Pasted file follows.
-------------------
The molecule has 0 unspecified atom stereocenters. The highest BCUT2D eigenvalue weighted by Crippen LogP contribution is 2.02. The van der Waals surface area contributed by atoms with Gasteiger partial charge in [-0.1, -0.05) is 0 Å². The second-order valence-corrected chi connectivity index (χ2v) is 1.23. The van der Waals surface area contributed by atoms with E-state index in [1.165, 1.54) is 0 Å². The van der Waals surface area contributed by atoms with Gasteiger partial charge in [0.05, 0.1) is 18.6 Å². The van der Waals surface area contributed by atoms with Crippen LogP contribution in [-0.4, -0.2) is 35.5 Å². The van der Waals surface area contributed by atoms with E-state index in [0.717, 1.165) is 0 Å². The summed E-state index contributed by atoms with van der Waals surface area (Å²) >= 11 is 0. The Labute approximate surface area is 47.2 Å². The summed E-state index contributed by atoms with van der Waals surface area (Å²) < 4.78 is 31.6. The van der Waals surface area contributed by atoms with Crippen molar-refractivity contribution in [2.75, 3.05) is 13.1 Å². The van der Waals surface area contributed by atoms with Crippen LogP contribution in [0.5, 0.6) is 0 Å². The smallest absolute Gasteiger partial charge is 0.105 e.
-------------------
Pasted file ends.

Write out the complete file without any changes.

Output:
The molecule has 0 unspecified atom stereocenters. The highest BCUT2D eigenvalue weighted by Crippen LogP contribution is 2.02. The van der Waals surface area contributed by atoms with Gasteiger partial charge in [-0.1, -0.05) is 0 Å². The second-order valence-corrected chi connectivity index (χ2v) is 1.23. The van der Waals surface area contributed by atoms with E-state index in [1.165, 1.54) is 0 Å². The van der Waals surface area contributed by atoms with Gasteiger partial charge in [0.05, 0.1) is 18.6 Å². The van der Waals surface area contributed by atoms with Crippen LogP contribution in [-0.4, -0.2) is 35.5 Å². The van der Waals surface area contributed by atoms with E-state index in [0.717, 1.165) is 0 Å². The summed E-state index contributed by atoms with van der Waals surface area (Å²) >= 11 is 0. The Labute approximate surface area is 47.2 Å². The summed E-state index contributed by atoms with van der Waals surface area (Å²) < 4.78 is 31.6. The van der Waals surface area contributed by atoms with Crippen molar-refractivity contribution in [2.75, 3.05) is 13.1 Å². The van der Waals surface area contributed by atoms with Crippen LogP contribution in [0.5, 0.6) is 0 Å². The smallest absolute Gasteiger partial charge is 0.105 e.